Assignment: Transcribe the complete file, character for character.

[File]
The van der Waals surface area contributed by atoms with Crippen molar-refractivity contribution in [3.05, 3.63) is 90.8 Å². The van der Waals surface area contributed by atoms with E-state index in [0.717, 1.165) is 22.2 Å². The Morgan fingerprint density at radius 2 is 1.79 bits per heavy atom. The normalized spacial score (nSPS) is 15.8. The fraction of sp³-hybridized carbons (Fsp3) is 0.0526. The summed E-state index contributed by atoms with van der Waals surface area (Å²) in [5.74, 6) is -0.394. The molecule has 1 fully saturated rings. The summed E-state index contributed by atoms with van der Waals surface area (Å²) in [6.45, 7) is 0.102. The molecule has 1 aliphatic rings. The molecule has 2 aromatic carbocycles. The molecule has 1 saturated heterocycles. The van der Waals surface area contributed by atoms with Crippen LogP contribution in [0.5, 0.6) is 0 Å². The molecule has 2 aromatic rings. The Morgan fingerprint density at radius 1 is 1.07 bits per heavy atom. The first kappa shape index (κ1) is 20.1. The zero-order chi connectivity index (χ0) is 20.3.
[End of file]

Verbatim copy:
The van der Waals surface area contributed by atoms with Crippen molar-refractivity contribution in [3.05, 3.63) is 90.8 Å². The van der Waals surface area contributed by atoms with E-state index in [0.717, 1.165) is 22.2 Å². The Morgan fingerprint density at radius 2 is 1.79 bits per heavy atom. The normalized spacial score (nSPS) is 15.8. The fraction of sp³-hybridized carbons (Fsp3) is 0.0526. The summed E-state index contributed by atoms with van der Waals surface area (Å²) in [5.74, 6) is -0.394. The molecule has 1 fully saturated rings. The summed E-state index contributed by atoms with van der Waals surface area (Å²) in [6.45, 7) is 0.102. The molecule has 1 aliphatic rings. The molecule has 2 aromatic carbocycles. The molecule has 1 saturated heterocycles. The van der Waals surface area contributed by atoms with Crippen LogP contribution in [0.5, 0.6) is 0 Å². The molecule has 2 aromatic rings. The Morgan fingerprint density at radius 1 is 1.07 bits per heavy atom. The first kappa shape index (κ1) is 20.1. The zero-order chi connectivity index (χ0) is 20.3.